Thanks for commenting and once again, congratulations on getting your book out!

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  4. I'm an amazing, truly amazing, pretender. To the point of pretending so hard that I make it true. There are things no one in the world know about me because they don't exist anymore. The things, not the people. I pretended so much that whatever those things were, they aren't anymore. I have not always been that way, at least not about everything. There was a time when everything came out of my mouth. No filter. Though, I would die twice before I asked for help. But, if there ever were a thought in my head, it would be coming out of my mouth at any moment. I think that enough bad things happened because of it that the internalizing began. I would think that if no one else in the whole world knew the issue existed, then the issue did not exist. I go to great lengths to keep up that ruse, too. Ridiculously great lengths.

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    1. And have they ever bitten you in the ass? The issues you poofed away from existence, I mean.

      This sounds very familiar. It is very hard for me to gauge sometimes what ought to come out of my mouth and what should remain unsaid. I feel like I either underestimate or overestimate things, and my reactions are either explosive or self-detrimental. I guess that somewhere along the line I started keeping things in because the reactions of others told me I was doing it wrong. Finding that middle ground is my holy grail.

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    2. Oh gosh. I wrote that very, very late at night while I was highly medicated hahaha. It's so strange reading things you wrote when you were all wonky. Not too shabby, though. At least it was coherent. And the message still stands up. Yes, many things have bitten me in the ass. Hitting rock bottom when no one ever even saw me falling. Refusing to acknowledge something hurtful that was said until 18 years later, when it all comes pouring out. But the worst? It is when you have accomplished something so amazing, so truly miraculous, but you cannot share it with anyone or be proud of yourself because the accomplishment is something you cannot tell anyone. Because you have pretended for so long to be this sweet little puppy, and the accomplishment will reveal the snake you really were.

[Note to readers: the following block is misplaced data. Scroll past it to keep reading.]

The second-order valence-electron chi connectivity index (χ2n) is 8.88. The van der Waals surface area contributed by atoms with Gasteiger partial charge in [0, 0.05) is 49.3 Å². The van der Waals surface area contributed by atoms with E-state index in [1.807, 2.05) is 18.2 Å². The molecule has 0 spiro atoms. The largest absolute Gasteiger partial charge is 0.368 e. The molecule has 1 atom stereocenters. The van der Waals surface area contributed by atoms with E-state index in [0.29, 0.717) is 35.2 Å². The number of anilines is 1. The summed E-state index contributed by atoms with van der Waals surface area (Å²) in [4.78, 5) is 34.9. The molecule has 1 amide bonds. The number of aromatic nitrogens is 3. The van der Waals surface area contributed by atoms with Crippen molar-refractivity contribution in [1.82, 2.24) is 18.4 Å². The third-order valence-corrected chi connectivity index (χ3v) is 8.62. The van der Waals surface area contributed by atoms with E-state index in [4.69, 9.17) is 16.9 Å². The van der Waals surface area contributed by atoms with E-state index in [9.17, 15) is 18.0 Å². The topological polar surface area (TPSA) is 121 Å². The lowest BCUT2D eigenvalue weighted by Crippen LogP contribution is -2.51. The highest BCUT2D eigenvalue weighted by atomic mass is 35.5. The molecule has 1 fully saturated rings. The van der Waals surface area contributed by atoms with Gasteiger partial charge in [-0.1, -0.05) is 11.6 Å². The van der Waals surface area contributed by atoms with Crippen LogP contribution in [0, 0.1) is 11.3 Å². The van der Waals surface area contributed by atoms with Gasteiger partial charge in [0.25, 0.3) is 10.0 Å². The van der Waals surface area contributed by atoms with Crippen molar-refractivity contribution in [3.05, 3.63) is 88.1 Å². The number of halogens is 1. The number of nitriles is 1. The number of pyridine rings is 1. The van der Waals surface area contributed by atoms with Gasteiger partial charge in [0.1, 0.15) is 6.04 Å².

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    3. LOL, could have fooled me :)

      I have that same refusal to acknowledge things. I'm pretty bossy and stubborn about what I want to deal with and what I don't.

      I have also thought of myself as a snake more than a few times, or a similar symbolically-baggaged beast. Perhaps we ought to ask what opened up the space for the snake to slither in instead, and what fed her so consistently that she outgrew the puppy.

      There are accomplishments that are meant to be our own and not shared, but carried in the gleam of an eye or the self-control of a motion. They can be heavy as hell, and have a tendency to make themselves known in passive-aggressive [or aggressive-aggressive] gestures. A difficult bunch indeed.